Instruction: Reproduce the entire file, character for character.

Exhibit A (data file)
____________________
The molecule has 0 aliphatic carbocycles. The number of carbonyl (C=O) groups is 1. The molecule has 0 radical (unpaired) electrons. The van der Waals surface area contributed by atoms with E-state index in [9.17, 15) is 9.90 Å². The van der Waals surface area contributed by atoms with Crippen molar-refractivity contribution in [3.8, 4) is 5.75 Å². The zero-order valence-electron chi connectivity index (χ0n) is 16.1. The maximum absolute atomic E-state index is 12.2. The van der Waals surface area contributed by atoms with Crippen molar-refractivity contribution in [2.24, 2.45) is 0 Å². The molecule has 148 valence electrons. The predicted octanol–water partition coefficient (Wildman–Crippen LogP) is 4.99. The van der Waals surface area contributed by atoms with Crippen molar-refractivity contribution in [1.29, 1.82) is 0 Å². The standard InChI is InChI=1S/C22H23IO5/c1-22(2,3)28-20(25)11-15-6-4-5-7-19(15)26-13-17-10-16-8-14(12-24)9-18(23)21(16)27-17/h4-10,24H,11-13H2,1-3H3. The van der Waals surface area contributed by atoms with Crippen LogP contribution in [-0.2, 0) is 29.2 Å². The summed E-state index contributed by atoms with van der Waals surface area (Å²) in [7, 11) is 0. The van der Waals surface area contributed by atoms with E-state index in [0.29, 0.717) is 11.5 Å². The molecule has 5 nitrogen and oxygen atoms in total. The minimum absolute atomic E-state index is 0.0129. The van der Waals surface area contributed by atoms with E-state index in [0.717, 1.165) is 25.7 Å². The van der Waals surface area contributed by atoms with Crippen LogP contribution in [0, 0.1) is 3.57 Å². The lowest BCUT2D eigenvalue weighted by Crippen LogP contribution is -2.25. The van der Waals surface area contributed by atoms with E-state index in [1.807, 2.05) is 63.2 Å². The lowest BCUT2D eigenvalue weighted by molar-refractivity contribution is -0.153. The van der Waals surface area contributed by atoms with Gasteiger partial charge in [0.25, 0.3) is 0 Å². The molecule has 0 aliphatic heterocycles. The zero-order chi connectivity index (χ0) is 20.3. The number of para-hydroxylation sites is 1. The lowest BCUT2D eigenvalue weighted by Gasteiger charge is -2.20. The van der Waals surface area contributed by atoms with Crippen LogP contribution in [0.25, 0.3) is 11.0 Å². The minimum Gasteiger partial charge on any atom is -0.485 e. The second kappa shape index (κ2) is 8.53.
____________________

The molecule has 0 aliphatic carbocycles. The number of carbonyl (C=O) groups is 1. The molecule has 0 radical (unpaired) electrons. The van der Waals surface area contributed by atoms with E-state index in [9.17, 15) is 9.90 Å². The van der Waals surface area contributed by atoms with Crippen molar-refractivity contribution in [3.8, 4) is 5.75 Å². The zero-order valence-electron chi connectivity index (χ0n) is 16.1. The maximum absolute atomic E-state index is 12.2. The van der Waals surface area contributed by atoms with Crippen molar-refractivity contribution in [2.24, 2.45) is 0 Å². The molecule has 148 valence electrons. The predicted octanol–water partition coefficient (Wildman–Crippen LogP) is 4.99. The van der Waals surface area contributed by atoms with Crippen molar-refractivity contribution in [1.29, 1.82) is 0 Å². The standard InChI is InChI=1S/C22H23IO5/c1-22(2,3)28-20(25)11-15-6-4-5-7-19(15)26-13-17-10-16-8-14(12-24)9-18(23)21(16)27-17/h4-10,24H,11-13H2,1-3H3. The van der Waals surface area contributed by atoms with Crippen LogP contribution in [-0.2, 0) is 29.2 Å². The summed E-state index contributed by atoms with van der Waals surface area (Å²) in [7, 11) is 0. The van der Waals surface area contributed by atoms with E-state index in [0.29, 0.717) is 11.5 Å². The molecule has 5 nitrogen and oxygen atoms in total. The minimum absolute atomic E-state index is 0.0129. The van der Waals surface area contributed by atoms with E-state index in [0.717, 1.165) is 25.7 Å². The van der Waals surface area contributed by atoms with Crippen LogP contribution in [0, 0.1) is 3.57 Å². The lowest BCUT2D eigenvalue weighted by Crippen LogP contribution is -2.25. The van der Waals surface area contributed by atoms with E-state index in [1.807, 2.05) is 63.2 Å². The lowest BCUT2D eigenvalue weighted by molar-refractivity contribution is -0.153. The van der Waals surface area contributed by atoms with Gasteiger partial charge in [0.25, 0.3) is 0 Å². The molecule has 0 aliphatic heterocycles. The zero-order chi connectivity index (χ0) is 20.3. The number of para-hydroxylation sites is 1. The lowest BCUT2D eigenvalue weighted by Gasteiger charge is -2.20. The van der Waals surface area contributed by atoms with Crippen LogP contribution in [0.25, 0.3) is 11.0 Å². The minimum Gasteiger partial charge on any atom is -0.485 e. The second kappa shape index (κ2) is 8.53.